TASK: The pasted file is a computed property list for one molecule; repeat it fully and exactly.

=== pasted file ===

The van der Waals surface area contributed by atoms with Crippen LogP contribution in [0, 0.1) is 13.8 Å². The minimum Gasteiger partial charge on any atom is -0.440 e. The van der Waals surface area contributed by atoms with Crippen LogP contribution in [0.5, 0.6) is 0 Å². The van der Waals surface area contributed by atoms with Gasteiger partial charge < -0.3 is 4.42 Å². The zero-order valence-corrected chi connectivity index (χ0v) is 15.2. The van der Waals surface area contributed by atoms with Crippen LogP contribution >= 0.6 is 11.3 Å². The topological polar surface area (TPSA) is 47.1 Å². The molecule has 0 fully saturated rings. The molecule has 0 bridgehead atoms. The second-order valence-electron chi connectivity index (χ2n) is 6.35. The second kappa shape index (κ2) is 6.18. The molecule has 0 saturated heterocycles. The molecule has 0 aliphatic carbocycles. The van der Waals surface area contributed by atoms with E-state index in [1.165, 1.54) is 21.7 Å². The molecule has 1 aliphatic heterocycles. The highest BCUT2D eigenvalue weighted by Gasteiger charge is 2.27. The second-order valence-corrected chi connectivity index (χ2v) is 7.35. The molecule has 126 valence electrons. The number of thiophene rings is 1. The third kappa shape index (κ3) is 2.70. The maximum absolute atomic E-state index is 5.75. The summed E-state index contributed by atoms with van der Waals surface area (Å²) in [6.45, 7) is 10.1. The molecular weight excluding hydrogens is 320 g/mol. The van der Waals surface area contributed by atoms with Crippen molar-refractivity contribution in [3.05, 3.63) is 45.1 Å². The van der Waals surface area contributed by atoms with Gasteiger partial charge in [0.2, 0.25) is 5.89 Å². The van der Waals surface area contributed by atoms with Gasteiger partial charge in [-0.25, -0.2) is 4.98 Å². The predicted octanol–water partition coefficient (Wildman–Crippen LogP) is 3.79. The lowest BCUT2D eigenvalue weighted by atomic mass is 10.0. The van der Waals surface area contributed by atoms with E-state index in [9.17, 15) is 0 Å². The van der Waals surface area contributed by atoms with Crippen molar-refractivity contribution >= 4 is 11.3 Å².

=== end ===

The van der Waals surface area contributed by atoms with Crippen LogP contribution in [0, 0.1) is 13.8 Å². The minimum Gasteiger partial charge on any atom is -0.440 e. The van der Waals surface area contributed by atoms with Crippen LogP contribution in [0.5, 0.6) is 0 Å². The van der Waals surface area contributed by atoms with Gasteiger partial charge < -0.3 is 4.42 Å². The zero-order valence-corrected chi connectivity index (χ0v) is 15.2. The van der Waals surface area contributed by atoms with Crippen LogP contribution >= 0.6 is 11.3 Å². The topological polar surface area (TPSA) is 47.1 Å². The molecule has 0 fully saturated rings. The molecule has 0 bridgehead atoms. The second-order valence-electron chi connectivity index (χ2n) is 6.35. The second kappa shape index (κ2) is 6.18. The molecule has 0 saturated heterocycles. The molecule has 0 aliphatic carbocycles. The van der Waals surface area contributed by atoms with E-state index in [1.165, 1.54) is 21.7 Å². The molecule has 1 aliphatic heterocycles. The highest BCUT2D eigenvalue weighted by Gasteiger charge is 2.27. The second-order valence-corrected chi connectivity index (χ2v) is 7.35. The molecule has 126 valence electrons. The number of thiophene rings is 1. The third kappa shape index (κ3) is 2.70. The maximum absolute atomic E-state index is 5.75. The summed E-state index contributed by atoms with van der Waals surface area (Å²) in [6.45, 7) is 10.1. The molecular weight excluding hydrogens is 320 g/mol. The van der Waals surface area contributed by atoms with Crippen molar-refractivity contribution in [3.05, 3.63) is 45.1 Å². The van der Waals surface area contributed by atoms with Gasteiger partial charge in [0.2, 0.25) is 5.89 Å². The van der Waals surface area contributed by atoms with Gasteiger partial charge in [-0.25, -0.2) is 4.98 Å². The predicted octanol–water partition coefficient (Wildman–Crippen LogP) is 3.79. The lowest BCUT2D eigenvalue weighted by atomic mass is 10.0. The van der Waals surface area contributed by atoms with E-state index in [9.17, 15) is 0 Å². The van der Waals surface area contributed by atoms with Crippen molar-refractivity contribution >= 4 is 11.3 Å².